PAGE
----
Fact-Checking Trump Adviser Stephen Miller on Voter Fraud
Senior adviser Stephen Miller spent his appearance on ‘This Week’ offering up evidence of voter fraud. Just one problem: It’s false.
By Katie Sanders, PolitiFact Staff Writer
President Donald Trump won the election but he lost New Hampshire, a fact he has tried to explain by arguing that liberal voters from Massachusetts crossed into New Hampshire to cast their vote against him.
Trump floated the alleged Massachusetts-to-New Hampshire busing activity earlier in the week in a private meeting with 10 senators about Supreme Court nominee Neil Gorsuch, according to media reports. Trump and former Sen. Kelly Ayotte, who is helping Gorsuch through the confirmation process, both lost their races in the Granite State to Democrats.
ABC’s George Stephanopoulos repeatedly pressed Trump senior adviser Stephen Miller for evidence for Trump’s statement multiple times in a Sunday interview on This Week.
“I’ve actually, having worked before on a campaign in New Hampshire, I can tell you that this issue of busing voters in to New Hampshire is widely known by anyone who’s worked in New Hampshire politics. It’s very real, it’s very serious,” Miller said. “This morning on this show is not the venue for me lay out all the evidence.”
Miller went on to talk about the administration’s issue with people who are registered to vote in two states or illegal voters on voter rolls, repeating false talking points and never bringing up evidence to back up the administration’s claim about a pipeline of bused-in voters in New Hampshire.(The White House did not provide evidence to back up the busing claim after Miller’s interview and instead pointed to a 2014 editorial about the need for voter ID laws that did not mention busing.)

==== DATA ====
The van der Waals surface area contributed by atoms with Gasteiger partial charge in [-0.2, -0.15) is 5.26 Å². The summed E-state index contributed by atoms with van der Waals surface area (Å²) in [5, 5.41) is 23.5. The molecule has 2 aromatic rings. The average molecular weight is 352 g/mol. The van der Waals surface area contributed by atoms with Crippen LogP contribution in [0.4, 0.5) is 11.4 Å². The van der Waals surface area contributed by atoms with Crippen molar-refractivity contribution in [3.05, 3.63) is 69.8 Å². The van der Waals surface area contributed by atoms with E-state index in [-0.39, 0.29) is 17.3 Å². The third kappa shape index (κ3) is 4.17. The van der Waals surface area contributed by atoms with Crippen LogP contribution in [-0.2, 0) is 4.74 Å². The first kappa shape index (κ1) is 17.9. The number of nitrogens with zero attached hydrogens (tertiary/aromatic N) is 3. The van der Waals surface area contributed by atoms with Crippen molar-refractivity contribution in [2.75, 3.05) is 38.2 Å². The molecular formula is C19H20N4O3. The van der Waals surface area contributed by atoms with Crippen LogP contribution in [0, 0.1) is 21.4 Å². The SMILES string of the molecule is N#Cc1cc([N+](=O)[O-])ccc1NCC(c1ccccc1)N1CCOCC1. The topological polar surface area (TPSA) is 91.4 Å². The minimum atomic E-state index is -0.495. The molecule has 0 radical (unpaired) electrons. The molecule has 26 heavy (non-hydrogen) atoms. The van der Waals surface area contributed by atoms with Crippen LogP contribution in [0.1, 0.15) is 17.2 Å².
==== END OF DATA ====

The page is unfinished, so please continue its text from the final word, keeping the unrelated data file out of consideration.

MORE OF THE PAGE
We searched widely, as have others, and failed to find any evidence corroborating Miller and Trump’s claim. The claim rates Pants on Fire.
Fergus Cullen, who ran the New Hampshire Republican Party from 2007-08, said the stories about voters coming over from Massachusetts are as old as “the invention of the bus.” What fuels the concern is New Hampshire’s same-day voter registration law, even though it was adopted in the 1990s with strong Republican support to avoid the federal government’s “motor voter law,” which allows people to register to vote at their DMV.
“The result is that yes, it is possible and legal for someone to drive into a polling place in a car with out-of-state tags, register to vote, and vote,” Cullen told PolitiFact. “Of course they have to sign affidavits and they would be risking significant legal penalties if they voted in more than one place or state. The odds of being caught are pretty high.”
He said the same theory was going around in New Hampshire in 2012, an election where Massachusetts Democrats were supporting Elizabeth Warren against incumbent Sen. Scott Brown.
Adding more fuel to the talking point is that some Massachusetts residents do go to New Hampshire to help with that state’s closer elections, said Dante Scott, a University of New Hampshire political scientist who has written books and articles about the state’s elections over 15 years.